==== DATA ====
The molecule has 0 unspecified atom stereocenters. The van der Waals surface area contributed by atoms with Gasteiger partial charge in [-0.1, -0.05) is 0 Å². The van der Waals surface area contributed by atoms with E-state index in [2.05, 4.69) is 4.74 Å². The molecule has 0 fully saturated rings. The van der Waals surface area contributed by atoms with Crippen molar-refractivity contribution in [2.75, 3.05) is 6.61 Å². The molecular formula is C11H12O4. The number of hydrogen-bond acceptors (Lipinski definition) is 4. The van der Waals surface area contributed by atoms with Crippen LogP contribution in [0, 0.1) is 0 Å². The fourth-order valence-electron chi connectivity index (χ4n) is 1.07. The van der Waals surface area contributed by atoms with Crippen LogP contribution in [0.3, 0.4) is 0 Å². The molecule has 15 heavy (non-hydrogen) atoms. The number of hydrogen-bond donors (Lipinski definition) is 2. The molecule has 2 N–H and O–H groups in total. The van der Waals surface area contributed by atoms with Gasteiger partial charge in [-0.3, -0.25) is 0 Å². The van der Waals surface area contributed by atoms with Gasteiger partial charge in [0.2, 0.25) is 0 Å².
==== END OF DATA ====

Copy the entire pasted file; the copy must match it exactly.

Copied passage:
The molecule has 0 unspecified atom stereocenters. The van der Waals surface area contributed by atoms with Gasteiger partial charge in [-0.1, -0.05) is 0 Å². The van der Waals surface area contributed by atoms with E-state index in [2.05, 4.69) is 4.74 Å². The molecule has 0 fully saturated rings. The van der Waals surface area contributed by atoms with Crippen molar-refractivity contribution in [2.75, 3.05) is 6.61 Å². The molecular formula is C11H12O4. The number of hydrogen-bond acceptors (Lipinski definition) is 4. The van der Waals surface area contributed by atoms with Crippen LogP contribution in [0, 0.1) is 0 Å². The fourth-order valence-electron chi connectivity index (χ4n) is 1.07. The van der Waals surface area contributed by atoms with Crippen LogP contribution in [0.3, 0.4) is 0 Å². The molecule has 15 heavy (non-hydrogen) atoms. The number of hydrogen-bond donors (Lipinski definition) is 2. The molecule has 2 N–H and O–H groups in total. The van der Waals surface area contributed by atoms with Gasteiger partial charge in [-0.3, -0.25) is 0 Å². The van der Waals surface area contributed by atoms with Gasteiger partial charge in [0.2, 0.25) is 0 Å².